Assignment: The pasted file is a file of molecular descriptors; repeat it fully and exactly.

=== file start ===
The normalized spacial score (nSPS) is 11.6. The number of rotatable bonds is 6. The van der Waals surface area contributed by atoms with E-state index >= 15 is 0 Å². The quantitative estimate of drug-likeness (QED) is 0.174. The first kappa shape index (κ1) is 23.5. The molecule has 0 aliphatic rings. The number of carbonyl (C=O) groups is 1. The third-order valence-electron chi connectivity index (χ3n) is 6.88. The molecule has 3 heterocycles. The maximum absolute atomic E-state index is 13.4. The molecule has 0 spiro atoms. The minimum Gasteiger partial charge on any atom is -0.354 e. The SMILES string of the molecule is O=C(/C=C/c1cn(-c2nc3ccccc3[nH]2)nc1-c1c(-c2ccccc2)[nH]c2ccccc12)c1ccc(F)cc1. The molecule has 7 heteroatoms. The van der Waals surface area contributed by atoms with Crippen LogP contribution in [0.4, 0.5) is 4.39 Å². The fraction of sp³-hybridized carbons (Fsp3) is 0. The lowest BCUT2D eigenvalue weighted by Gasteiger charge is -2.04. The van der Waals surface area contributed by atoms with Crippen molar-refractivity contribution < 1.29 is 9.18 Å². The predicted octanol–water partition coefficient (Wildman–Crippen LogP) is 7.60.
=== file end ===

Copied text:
The normalized spacial score (nSPS) is 11.6. The number of rotatable bonds is 6. The van der Waals surface area contributed by atoms with E-state index >= 15 is 0 Å². The quantitative estimate of drug-likeness (QED) is 0.174. The first kappa shape index (κ1) is 23.5. The molecule has 0 aliphatic rings. The number of carbonyl (C=O) groups is 1. The third-order valence-electron chi connectivity index (χ3n) is 6.88. The molecule has 3 heterocycles. The maximum absolute atomic E-state index is 13.4. The molecule has 0 spiro atoms. The minimum Gasteiger partial charge on any atom is -0.354 e. The SMILES string of the molecule is O=C(/C=C/c1cn(-c2nc3ccccc3[nH]2)nc1-c1c(-c2ccccc2)[nH]c2ccccc12)c1ccc(F)cc1. The molecule has 7 heteroatoms. The van der Waals surface area contributed by atoms with Crippen LogP contribution in [0.4, 0.5) is 4.39 Å². The fraction of sp³-hybridized carbons (Fsp3) is 0. The lowest BCUT2D eigenvalue weighted by Gasteiger charge is -2.04. The van der Waals surface area contributed by atoms with Crippen molar-refractivity contribution < 1.29 is 9.18 Å². The predicted octanol–water partition coefficient (Wildman–Crippen LogP) is 7.60.